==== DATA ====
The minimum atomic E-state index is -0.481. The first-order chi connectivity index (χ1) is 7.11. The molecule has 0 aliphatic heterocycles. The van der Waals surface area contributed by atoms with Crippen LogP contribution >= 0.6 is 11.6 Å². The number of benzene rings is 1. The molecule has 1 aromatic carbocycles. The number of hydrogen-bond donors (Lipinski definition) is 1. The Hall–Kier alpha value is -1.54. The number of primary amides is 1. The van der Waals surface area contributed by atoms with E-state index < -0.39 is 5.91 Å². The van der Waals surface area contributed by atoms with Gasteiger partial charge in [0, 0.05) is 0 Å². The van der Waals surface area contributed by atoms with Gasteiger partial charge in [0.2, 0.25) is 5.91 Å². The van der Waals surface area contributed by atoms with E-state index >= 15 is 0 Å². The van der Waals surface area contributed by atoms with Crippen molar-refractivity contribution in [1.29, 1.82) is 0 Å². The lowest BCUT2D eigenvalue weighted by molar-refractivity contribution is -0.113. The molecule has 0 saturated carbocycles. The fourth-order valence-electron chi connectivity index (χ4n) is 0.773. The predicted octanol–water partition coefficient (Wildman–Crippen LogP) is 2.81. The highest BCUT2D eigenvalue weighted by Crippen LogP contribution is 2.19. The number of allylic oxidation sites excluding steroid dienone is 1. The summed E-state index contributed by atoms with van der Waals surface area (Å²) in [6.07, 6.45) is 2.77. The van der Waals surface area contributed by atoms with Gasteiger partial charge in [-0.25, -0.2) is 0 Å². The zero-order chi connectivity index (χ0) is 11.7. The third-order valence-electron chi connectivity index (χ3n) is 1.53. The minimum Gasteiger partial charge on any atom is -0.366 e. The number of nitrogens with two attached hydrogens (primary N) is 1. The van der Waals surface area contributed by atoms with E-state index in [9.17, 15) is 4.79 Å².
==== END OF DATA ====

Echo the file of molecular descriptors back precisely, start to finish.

The minimum atomic E-state index is -0.481. The first-order chi connectivity index (χ1) is 7.11. The molecule has 0 aliphatic heterocycles. The van der Waals surface area contributed by atoms with Crippen LogP contribution >= 0.6 is 11.6 Å². The number of benzene rings is 1. The molecule has 1 aromatic carbocycles. The number of hydrogen-bond donors (Lipinski definition) is 1. The Hall–Kier alpha value is -1.54. The number of primary amides is 1. The van der Waals surface area contributed by atoms with E-state index < -0.39 is 5.91 Å². The van der Waals surface area contributed by atoms with Gasteiger partial charge in [0, 0.05) is 0 Å². The van der Waals surface area contributed by atoms with Gasteiger partial charge in [0.2, 0.25) is 5.91 Å². The van der Waals surface area contributed by atoms with E-state index >= 15 is 0 Å². The van der Waals surface area contributed by atoms with Crippen molar-refractivity contribution in [1.29, 1.82) is 0 Å². The lowest BCUT2D eigenvalue weighted by molar-refractivity contribution is -0.113. The molecule has 0 saturated carbocycles. The fourth-order valence-electron chi connectivity index (χ4n) is 0.773. The predicted octanol–water partition coefficient (Wildman–Crippen LogP) is 2.81. The highest BCUT2D eigenvalue weighted by Crippen LogP contribution is 2.19. The number of allylic oxidation sites excluding steroid dienone is 1. The summed E-state index contributed by atoms with van der Waals surface area (Å²) in [6.07, 6.45) is 2.77. The van der Waals surface area contributed by atoms with Gasteiger partial charge in [-0.25, -0.2) is 0 Å². The zero-order chi connectivity index (χ0) is 11.7. The third-order valence-electron chi connectivity index (χ3n) is 1.53. The minimum Gasteiger partial charge on any atom is -0.366 e. The number of nitrogens with two attached hydrogens (primary N) is 1. The van der Waals surface area contributed by atoms with E-state index in [9.17, 15) is 4.79 Å².